Say goodbye to those #saddesklunches by packing up this make-ahead satisfying salad that will leave your fellow workers wishing they weren’t eating another sandwich. South of your taste buds, however, your body will benefit from the nutritional bounty in this salad. Freekeh is a high-protein and fibre-rich Middle Eastern wheat that is harvested young and roasted for a smoky flavour.
This salad can also be made with other whole grains such as spelt, farro, and millet.
When preparing salads for future meals, it’s best to avoid delicate salad greens that are apt to lose their textures. Instead, include heartier veggies such as carrots, celery, and beets.
Preheat oven to 400 F (200 C) and place rimmed baking sheet in oven as it heats. Toss carrots with oil and 1/4 tsp (1 mL) salt. Place carrots on hot baking sheet and roast until tender and darkened, about 25 minutes, stirring once.
In medium saucepan, place freekeh, 3 cups (750 mL) water, and 1/4 tsp (1 mL) salt. Bring to a boil, reduce heat to medium-low, and simmer, covered, for 20 minutes, or until water has been absorbed and freekeh is tender. Set aside, covered, for 5 minutes and then gently fluff with fork. Spread freekeh out on rimmed baking sheet to cool.
In large bowl, toss together roasted carrots, freekeh, chickpeas, celery, roasted red pepper, parsley, mint, green onions, olives, raisins, pistachios, sunflower seeds, and feta. Whisk together olive oil, lemon juice, garlic, zau2019atar, red pepper flakes (if using), and black pepper. Toss dressing with salad. Keep chilled for up to 5 days.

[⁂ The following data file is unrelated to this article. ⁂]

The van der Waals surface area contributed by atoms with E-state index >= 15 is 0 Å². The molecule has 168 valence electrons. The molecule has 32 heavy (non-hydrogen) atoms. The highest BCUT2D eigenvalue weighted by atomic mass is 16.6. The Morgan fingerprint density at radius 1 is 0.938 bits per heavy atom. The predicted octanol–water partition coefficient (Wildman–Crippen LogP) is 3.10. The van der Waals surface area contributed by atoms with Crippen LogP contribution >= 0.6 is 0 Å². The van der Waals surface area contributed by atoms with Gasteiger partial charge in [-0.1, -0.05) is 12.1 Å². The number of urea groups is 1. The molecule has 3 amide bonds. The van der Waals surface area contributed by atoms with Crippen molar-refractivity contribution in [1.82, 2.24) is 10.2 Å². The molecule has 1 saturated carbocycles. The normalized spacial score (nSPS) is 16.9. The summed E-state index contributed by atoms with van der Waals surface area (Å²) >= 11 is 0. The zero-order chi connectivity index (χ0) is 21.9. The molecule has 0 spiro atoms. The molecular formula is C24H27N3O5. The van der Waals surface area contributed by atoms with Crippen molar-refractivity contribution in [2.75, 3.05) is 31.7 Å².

This recipe is part of the Batch Play collection.
This vibrant soup is a soul-soothing hug in a bowl. Blue and purple fruits and vegetables contain powerful antioxidants called anthocyanins that promote health and proper brain function. Apple swap Try swapping out the apples in this recipe for pears. Just like the apples, the subtle sweetness of pears helps balance out the earthiness of the cabbage.
Deep green fruits and vegetables are high on the list of health-promoting foods. Green foods have been shown to contain high amounts of antioxidants and nutrients that promote good cardiovascular health and can inhibit certain carcinogens. Serve this frittata alongside a leafy green salad for an unbeatable green culinary experience. Versatile leftovers Any leftover frittata makes a wonderful filling for a sandwich along with other thinly sliced vegetables you have on hand and a smear of hummus.
This creamy dip will be your go-to for dunking vegetables or for spooning over roast chicken or root vegetables as a sauce. Compounds found in fennel have been shown to stimulate the production of T-cells in our body, which, in turn, may help improve our immune response to infections. If white is right If you would like to stay on the white theme, try serving this dip with an array of white vegetables such as endive leaves, jicama sticks, daikon rounds, steamed nugget potatoes, and cauliflower florets.
The stars of this delicious curry dish are yellow and orange fruits and vegetables, which are high in a form of carotenoids called xanthophylls. These compounds have more of a yellow pigment as opposed to their orangier cousins, the carotenes. While a powerful antioxidant, xanthophylls are mostly associated with maintaining good eye health. Mix and match This curry is easily adaptable to whichever vegetables you have on hand. Experiment to find your favourite combination.